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North Koreans Celebrate Launch Of Long-Range Rocket

In this April 5, 2009 image, a rocket is lifted off from its launch pad in Musudan-ri, North Korea.
In this April 5, 2009 image, a rocket is lifted off from its launch pad in Musudan-ri, North Korea.

North Koreans danced in the streets of their capital Wednesday after the Pyongyang regime successfully fired a long-range rocket, defying international warnings and taking a big step forward in its quest to develop a nuclear-tipped missile.

The rocket launch will enhance the credentials of 20-something leader Kim Jong Un at home a year after he took power following the death of his father Kim Jong Il. It is also likely to bring fresh sanctions and other punishments from the U.S. and its allies, which were quick to condemn the launch as a test of technology for a missile that could attack the U.S. mainland. Pyongyang says it was merely a peaceful effort to put a satellite into orbit.

The White House called it a "highly provocative act that threatens regional security."


Even China, North Korea's closest ally, expressed "regret" that North Korea went ahead with the launch "in spite of the extensive concerns of international community," said Foreign Ministry Spokesman Hong Lei.

The timing of the launch came as something of a surprise after Pyongyang had indicated technical problems might delay it. That it succeeded after several failed attempts was an even greater surprise.

"North Korea will now turn its attention to developing bigger rockets with heavier payloads," said Chae Yeon-seok, a rocket expert at South Korea's state-run Korea Aerospace Research Institute. "Its ultimate aim will be putting a nuclear warhead on the tip."

The Unha-3 rocket fired just before 10 a.m. local time, and was detected heading south by a South Korean destroyer patrolling the Yellow Sea. Japanese officials said the first rocket stage fell into the Yellow Sea west of the Korean Peninsula; a second stage fell into the Philippine Sea hundreds of kilometers (miles) farther south.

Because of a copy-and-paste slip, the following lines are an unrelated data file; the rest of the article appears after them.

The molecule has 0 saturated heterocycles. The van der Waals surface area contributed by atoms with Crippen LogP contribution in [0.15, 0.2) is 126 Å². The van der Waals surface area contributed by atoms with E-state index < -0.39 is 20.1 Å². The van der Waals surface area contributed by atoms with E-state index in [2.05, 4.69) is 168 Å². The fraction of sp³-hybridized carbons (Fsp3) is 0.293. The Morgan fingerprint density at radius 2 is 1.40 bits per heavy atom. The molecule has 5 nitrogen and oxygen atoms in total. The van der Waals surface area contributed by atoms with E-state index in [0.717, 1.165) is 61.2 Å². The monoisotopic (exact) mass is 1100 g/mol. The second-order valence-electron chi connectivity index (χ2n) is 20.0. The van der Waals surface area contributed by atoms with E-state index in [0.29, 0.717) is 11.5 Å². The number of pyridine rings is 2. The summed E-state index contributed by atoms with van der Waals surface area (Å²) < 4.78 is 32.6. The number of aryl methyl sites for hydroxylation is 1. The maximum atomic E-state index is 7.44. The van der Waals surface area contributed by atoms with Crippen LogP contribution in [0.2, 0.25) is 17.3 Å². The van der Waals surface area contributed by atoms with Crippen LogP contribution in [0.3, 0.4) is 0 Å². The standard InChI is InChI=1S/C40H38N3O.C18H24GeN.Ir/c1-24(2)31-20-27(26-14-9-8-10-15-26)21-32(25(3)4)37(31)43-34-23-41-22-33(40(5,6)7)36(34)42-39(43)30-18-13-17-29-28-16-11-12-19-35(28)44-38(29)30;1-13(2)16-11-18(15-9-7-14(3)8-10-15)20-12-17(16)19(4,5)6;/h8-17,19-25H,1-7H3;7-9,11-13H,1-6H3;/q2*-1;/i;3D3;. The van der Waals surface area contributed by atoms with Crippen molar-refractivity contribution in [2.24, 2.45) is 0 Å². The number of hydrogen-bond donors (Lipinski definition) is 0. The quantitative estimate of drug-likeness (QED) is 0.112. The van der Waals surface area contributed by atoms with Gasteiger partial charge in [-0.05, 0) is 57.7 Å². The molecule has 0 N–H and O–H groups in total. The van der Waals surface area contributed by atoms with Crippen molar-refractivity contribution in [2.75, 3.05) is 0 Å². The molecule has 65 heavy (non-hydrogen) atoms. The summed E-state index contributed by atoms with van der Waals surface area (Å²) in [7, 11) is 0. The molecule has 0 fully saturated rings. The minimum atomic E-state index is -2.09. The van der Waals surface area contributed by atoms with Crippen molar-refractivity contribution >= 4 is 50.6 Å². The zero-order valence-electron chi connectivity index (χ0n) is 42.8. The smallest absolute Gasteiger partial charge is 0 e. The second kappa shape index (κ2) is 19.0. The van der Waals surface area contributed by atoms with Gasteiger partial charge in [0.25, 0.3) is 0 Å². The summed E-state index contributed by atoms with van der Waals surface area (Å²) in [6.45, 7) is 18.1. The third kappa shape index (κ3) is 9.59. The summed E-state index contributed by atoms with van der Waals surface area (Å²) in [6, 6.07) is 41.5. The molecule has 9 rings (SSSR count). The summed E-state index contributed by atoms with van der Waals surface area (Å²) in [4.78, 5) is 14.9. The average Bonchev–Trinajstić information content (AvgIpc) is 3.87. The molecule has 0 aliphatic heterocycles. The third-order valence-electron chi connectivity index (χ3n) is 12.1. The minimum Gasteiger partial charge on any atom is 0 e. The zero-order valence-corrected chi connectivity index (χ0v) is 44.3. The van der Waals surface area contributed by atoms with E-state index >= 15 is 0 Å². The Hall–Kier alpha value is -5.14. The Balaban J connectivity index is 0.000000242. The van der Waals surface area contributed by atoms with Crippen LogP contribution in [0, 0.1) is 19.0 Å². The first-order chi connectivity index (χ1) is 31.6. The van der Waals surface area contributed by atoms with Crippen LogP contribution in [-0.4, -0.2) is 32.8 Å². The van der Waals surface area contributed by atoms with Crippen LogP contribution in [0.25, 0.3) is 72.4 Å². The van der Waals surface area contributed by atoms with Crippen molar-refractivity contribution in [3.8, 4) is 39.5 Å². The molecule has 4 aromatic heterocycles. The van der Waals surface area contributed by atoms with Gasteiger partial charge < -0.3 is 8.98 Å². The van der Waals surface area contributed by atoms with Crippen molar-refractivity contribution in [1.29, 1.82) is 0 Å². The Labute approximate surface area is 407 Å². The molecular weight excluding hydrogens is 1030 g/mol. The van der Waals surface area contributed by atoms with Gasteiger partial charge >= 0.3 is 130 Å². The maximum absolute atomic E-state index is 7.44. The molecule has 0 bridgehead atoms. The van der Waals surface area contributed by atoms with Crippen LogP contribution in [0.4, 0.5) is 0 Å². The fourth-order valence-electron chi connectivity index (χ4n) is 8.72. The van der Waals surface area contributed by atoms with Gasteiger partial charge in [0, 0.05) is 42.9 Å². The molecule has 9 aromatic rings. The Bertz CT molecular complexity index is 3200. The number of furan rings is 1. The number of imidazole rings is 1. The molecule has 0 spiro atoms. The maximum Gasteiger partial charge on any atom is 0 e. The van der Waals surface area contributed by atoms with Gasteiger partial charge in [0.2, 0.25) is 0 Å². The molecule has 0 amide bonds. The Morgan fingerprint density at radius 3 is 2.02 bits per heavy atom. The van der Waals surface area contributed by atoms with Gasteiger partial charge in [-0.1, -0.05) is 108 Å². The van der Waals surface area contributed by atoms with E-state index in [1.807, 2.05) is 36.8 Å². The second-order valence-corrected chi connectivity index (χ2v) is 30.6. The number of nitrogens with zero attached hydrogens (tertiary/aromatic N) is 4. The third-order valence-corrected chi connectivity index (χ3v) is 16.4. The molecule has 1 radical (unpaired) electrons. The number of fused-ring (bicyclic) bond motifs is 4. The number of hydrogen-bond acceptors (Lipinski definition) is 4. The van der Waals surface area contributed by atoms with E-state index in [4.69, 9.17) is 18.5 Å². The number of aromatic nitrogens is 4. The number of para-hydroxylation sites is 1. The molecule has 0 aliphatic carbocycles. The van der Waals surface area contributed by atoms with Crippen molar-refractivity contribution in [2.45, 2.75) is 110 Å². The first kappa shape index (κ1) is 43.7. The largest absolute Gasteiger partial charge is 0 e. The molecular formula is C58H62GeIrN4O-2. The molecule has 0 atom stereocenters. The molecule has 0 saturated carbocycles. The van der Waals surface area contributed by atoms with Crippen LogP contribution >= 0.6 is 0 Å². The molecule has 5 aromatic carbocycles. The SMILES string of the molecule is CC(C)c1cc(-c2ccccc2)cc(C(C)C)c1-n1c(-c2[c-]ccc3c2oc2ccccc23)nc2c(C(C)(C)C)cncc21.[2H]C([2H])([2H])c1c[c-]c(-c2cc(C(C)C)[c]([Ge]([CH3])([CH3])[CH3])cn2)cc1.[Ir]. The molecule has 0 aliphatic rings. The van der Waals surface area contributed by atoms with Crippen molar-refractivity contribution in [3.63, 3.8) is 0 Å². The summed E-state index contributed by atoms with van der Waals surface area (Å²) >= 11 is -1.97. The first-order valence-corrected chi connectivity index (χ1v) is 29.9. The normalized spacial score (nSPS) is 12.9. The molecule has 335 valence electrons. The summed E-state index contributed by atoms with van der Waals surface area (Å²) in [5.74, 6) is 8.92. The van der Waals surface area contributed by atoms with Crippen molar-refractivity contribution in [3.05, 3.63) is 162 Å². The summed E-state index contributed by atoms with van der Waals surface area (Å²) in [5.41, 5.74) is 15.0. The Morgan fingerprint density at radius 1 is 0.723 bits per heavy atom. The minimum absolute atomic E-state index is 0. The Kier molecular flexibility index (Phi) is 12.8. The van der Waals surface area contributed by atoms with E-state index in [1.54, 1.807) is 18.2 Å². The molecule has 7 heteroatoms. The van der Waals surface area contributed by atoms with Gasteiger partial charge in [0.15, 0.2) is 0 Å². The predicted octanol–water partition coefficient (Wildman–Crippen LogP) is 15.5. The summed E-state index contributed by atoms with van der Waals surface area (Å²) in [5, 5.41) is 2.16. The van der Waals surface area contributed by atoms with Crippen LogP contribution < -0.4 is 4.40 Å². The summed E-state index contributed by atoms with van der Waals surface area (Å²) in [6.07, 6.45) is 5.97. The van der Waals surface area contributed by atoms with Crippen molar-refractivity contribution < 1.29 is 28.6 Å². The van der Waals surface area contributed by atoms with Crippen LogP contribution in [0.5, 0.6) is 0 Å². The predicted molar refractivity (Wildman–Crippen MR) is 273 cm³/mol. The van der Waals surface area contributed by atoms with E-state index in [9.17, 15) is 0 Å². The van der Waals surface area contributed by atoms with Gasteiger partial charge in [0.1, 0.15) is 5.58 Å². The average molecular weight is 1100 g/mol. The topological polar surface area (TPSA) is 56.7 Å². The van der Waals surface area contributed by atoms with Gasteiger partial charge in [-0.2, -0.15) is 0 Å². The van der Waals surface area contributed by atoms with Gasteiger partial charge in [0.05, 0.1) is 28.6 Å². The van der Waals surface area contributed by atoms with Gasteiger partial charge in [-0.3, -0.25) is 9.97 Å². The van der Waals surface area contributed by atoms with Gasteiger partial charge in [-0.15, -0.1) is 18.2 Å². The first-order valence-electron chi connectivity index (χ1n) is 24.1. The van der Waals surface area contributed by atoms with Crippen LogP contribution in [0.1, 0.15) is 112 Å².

The North American Aerospace Defense Command, or NORAD, later confirmed that "initial indications are that the missile deployed an object that appeared to achieve orbit."


About an hour and a half after the launch, North Korea proclaimed it a success, prompting dancing in the streets of the capital. State media called it a "momentous event" in the country's scientific development.

It was a marked contrast to an attempted launch in April, which broke up soon after liftoff. The presence of dozens of foreign journalists invited into the country ahead of that attempt forced the government to make an unusual public admission of failure.

This time, Pyongyang waited, presumably long enough to know the satellite had successfully entered orbit, before making a public pronouncement.

Guests and workers at a hotel bar in Pyongyang applauded as they watched the announcement by a female anchor on a flat-panel television. Vehicles mounted with loudspeakers drove around the capital announcing the news.

Pyongyang resident Ham Myong Son told The Associated Press that he felt "proud to have been born a Korean," and Mun Su Kyong, a dancer dressed in bright traditional clothes, said the launch was something to "boast to the world."

"How happy would our General have been," said Rim Un Hui, another Pyongyang resident, referring to late North Korean leader Kim Jong Il, who died one year ago next week and was succeeded by his young son. "I'm confident that our country will be stronger and more prosperous under the leadership of Kim Jong Un."